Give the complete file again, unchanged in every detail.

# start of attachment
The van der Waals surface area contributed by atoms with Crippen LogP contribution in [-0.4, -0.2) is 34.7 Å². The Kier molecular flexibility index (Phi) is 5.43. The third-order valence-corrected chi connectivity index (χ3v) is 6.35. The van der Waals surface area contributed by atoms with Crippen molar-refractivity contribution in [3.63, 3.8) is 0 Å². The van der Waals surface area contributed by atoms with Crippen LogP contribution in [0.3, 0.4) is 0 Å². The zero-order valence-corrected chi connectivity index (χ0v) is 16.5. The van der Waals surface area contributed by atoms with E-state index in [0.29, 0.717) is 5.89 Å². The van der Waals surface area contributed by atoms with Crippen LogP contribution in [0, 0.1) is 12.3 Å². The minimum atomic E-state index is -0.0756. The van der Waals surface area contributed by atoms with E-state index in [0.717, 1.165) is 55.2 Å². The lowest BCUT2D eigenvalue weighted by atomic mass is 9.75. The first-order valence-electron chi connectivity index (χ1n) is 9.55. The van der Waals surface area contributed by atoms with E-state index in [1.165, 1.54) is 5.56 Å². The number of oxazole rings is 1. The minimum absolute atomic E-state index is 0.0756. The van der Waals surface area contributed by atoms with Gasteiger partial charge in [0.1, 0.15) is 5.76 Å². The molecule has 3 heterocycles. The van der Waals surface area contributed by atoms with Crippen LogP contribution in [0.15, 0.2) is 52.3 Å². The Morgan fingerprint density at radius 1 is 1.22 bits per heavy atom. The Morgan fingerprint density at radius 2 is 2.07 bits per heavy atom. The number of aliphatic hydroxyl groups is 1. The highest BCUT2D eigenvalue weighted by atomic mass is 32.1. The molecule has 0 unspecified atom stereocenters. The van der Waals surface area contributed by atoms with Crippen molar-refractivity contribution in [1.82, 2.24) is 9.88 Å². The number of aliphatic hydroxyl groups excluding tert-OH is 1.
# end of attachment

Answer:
The van der Waals surface area contributed by atoms with Crippen LogP contribution in [-0.4, -0.2) is 34.7 Å². The Kier molecular flexibility index (Phi) is 5.43. The third-order valence-corrected chi connectivity index (χ3v) is 6.35. The van der Waals surface area contributed by atoms with Crippen molar-refractivity contribution in [3.63, 3.8) is 0 Å². The van der Waals surface area contributed by atoms with Crippen LogP contribution in [0.3, 0.4) is 0 Å². The zero-order valence-corrected chi connectivity index (χ0v) is 16.5. The van der Waals surface area contributed by atoms with E-state index in [0.29, 0.717) is 5.89 Å². The van der Waals surface area contributed by atoms with Crippen LogP contribution in [0, 0.1) is 12.3 Å². The minimum atomic E-state index is -0.0756. The van der Waals surface area contributed by atoms with E-state index in [0.717, 1.165) is 55.2 Å². The lowest BCUT2D eigenvalue weighted by atomic mass is 9.75. The first-order valence-electron chi connectivity index (χ1n) is 9.55. The van der Waals surface area contributed by atoms with E-state index in [1.165, 1.54) is 5.56 Å². The number of oxazole rings is 1. The minimum absolute atomic E-state index is 0.0756. The van der Waals surface area contributed by atoms with Gasteiger partial charge in [0.1, 0.15) is 5.76 Å². The molecule has 3 heterocycles. The van der Waals surface area contributed by atoms with Crippen LogP contribution in [0.15, 0.2) is 52.3 Å². The Morgan fingerprint density at radius 1 is 1.22 bits per heavy atom. The Morgan fingerprint density at radius 2 is 2.07 bits per heavy atom. The number of aliphatic hydroxyl groups is 1. The highest BCUT2D eigenvalue weighted by atomic mass is 32.1. The molecule has 0 unspecified atom stereocenters. The van der Waals surface area contributed by atoms with Crippen molar-refractivity contribution in [1.82, 2.24) is 9.88 Å². The number of aliphatic hydroxyl groups excluding tert-OH is 1.